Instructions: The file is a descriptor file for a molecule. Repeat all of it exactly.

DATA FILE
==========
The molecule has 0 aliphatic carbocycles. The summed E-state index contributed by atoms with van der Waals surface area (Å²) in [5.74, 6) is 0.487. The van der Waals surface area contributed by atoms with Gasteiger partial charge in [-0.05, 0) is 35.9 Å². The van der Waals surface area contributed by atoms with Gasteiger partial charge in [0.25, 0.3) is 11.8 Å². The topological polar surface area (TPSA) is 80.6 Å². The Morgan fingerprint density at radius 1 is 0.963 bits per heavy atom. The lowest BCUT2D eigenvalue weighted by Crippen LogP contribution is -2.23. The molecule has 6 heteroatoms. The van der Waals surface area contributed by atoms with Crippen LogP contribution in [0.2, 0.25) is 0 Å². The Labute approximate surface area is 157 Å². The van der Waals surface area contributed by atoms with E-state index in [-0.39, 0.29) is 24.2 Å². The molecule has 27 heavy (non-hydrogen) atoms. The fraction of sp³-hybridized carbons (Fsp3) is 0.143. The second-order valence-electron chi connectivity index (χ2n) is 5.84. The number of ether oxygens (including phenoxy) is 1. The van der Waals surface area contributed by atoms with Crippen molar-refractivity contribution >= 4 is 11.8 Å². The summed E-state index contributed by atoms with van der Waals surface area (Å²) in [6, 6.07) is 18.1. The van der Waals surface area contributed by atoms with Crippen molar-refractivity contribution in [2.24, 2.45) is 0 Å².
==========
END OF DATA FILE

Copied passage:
The molecule has 0 aliphatic carbocycles. The summed E-state index contributed by atoms with van der Waals surface area (Å²) in [5.74, 6) is 0.487. The van der Waals surface area contributed by atoms with Gasteiger partial charge in [-0.05, 0) is 35.9 Å². The van der Waals surface area contributed by atoms with Gasteiger partial charge in [0.25, 0.3) is 11.8 Å². The topological polar surface area (TPSA) is 80.6 Å². The Morgan fingerprint density at radius 1 is 0.963 bits per heavy atom. The lowest BCUT2D eigenvalue weighted by Crippen LogP contribution is -2.23. The molecule has 6 heteroatoms. The van der Waals surface area contributed by atoms with Crippen LogP contribution in [0.2, 0.25) is 0 Å². The Labute approximate surface area is 157 Å². The van der Waals surface area contributed by atoms with E-state index in [-0.39, 0.29) is 24.2 Å². The molecule has 27 heavy (non-hydrogen) atoms. The fraction of sp³-hybridized carbons (Fsp3) is 0.143. The second-order valence-electron chi connectivity index (χ2n) is 5.84. The number of ether oxygens (including phenoxy) is 1. The van der Waals surface area contributed by atoms with Crippen molar-refractivity contribution >= 4 is 11.8 Å². The summed E-state index contributed by atoms with van der Waals surface area (Å²) in [6, 6.07) is 18.1. The van der Waals surface area contributed by atoms with Crippen molar-refractivity contribution in [2.24, 2.45) is 0 Å².